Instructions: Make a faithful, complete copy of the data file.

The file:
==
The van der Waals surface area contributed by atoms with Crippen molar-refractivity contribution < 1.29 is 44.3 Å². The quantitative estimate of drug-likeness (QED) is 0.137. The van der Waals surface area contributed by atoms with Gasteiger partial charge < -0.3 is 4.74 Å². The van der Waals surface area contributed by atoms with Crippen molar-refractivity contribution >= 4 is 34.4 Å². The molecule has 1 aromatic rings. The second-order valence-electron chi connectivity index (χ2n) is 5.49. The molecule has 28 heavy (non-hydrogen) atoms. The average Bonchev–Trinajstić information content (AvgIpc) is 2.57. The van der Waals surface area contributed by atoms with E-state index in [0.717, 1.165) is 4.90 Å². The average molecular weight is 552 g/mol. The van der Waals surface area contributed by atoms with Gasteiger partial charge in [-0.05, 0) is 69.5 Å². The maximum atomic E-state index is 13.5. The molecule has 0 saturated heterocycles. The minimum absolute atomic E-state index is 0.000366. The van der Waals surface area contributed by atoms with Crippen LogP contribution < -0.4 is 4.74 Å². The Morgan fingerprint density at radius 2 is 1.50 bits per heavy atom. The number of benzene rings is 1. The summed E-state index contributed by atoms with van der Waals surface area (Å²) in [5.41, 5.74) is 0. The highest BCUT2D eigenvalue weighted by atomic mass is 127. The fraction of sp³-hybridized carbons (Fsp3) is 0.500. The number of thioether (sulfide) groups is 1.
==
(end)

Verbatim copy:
The van der Waals surface area contributed by atoms with Crippen molar-refractivity contribution < 1.29 is 44.3 Å². The quantitative estimate of drug-likeness (QED) is 0.137. The van der Waals surface area contributed by atoms with Gasteiger partial charge < -0.3 is 4.74 Å². The van der Waals surface area contributed by atoms with Crippen molar-refractivity contribution >= 4 is 34.4 Å². The molecule has 1 aromatic rings. The second-order valence-electron chi connectivity index (χ2n) is 5.49. The molecule has 28 heavy (non-hydrogen) atoms. The average Bonchev–Trinajstić information content (AvgIpc) is 2.57. The van der Waals surface area contributed by atoms with E-state index in [0.717, 1.165) is 4.90 Å². The average molecular weight is 552 g/mol. The van der Waals surface area contributed by atoms with Gasteiger partial charge in [-0.05, 0) is 69.5 Å². The maximum atomic E-state index is 13.5. The molecule has 0 saturated heterocycles. The minimum absolute atomic E-state index is 0.000366. The van der Waals surface area contributed by atoms with Crippen LogP contribution < -0.4 is 4.74 Å². The Morgan fingerprint density at radius 2 is 1.50 bits per heavy atom. The number of benzene rings is 1. The summed E-state index contributed by atoms with van der Waals surface area (Å²) in [5.41, 5.74) is 0. The highest BCUT2D eigenvalue weighted by atomic mass is 127. The fraction of sp³-hybridized carbons (Fsp3) is 0.500. The number of thioether (sulfide) groups is 1.